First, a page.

39 of the 47 Japanese prefectures grow strawberries, with Tochigi being the nation's leader. There is a scientific institute there, for the purpose of creating new varieties of strawberries (the average species will only last 15 years on the market, until the consumer base moves on). They start out by crossing seeds from over 1,000 plants, and over a 5 year period, they whittle it down to one new species to introduce to market. The newest species introduced was the "sky berry" in 2012, which is exceptionally large and sweet. There's also a new robotic harvester being tested, which can speed up harvesting times by 60%.

A retired scientest from the Tochigi institute has since moved to Thailand, to teach farmers there how to grow strawberries suited for their climate. The government in Thailand is battling the growing of the Opium Poppy (which is illegal), you see, and strawberries are an inviting alternative for farmers, since they command a high price in the marketplace (they're just insanely difficult to grow in the country). The techniques the scientist discovered are starting to work, and neighboring countries like Myanmar & Vietnam are starting similar programs.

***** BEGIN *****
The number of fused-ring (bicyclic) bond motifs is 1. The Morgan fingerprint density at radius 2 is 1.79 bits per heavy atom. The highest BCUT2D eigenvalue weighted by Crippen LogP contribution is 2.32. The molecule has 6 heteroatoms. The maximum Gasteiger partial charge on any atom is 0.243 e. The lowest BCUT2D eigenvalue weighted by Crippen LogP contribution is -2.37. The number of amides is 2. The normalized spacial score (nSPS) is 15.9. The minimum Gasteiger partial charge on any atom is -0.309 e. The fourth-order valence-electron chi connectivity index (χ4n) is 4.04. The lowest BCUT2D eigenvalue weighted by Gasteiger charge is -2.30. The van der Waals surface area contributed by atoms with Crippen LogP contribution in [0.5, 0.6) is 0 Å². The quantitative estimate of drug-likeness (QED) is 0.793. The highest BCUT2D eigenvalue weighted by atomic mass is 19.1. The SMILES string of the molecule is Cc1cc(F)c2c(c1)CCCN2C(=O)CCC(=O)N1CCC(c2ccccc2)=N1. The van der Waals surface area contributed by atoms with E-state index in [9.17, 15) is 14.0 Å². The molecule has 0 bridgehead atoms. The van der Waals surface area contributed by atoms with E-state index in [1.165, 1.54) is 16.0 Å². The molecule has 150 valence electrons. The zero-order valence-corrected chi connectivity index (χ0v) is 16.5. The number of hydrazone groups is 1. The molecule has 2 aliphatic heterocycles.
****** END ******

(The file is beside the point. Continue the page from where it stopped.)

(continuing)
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RR529

673. Posted:

J-Melo was on tonight!

It was a repeat (the viewer special).

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KeeperBvK

674. Posted:

RR529 wrote:

The first game in the Phantasy Star series was released in 1987 for the Mega Drive/Genesis (Sega's first RPG)

The first Phantasy Star was on the Master System.

Edited on by KeeperBvK

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RR529

675. Posted:

KeeperBvK wrote:

RR529 wrote:

The first game in the Phantasy Star series was released in 1987 for the Mega Drive/Genesis (Sega's first RPG)

The first Phantasy Star was on the Master System.

Yeah, I probably just misheard them (trying to watch the program, and type down everything at the same time).

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RR529

676. Posted:

Imagine-Nation was on tonight!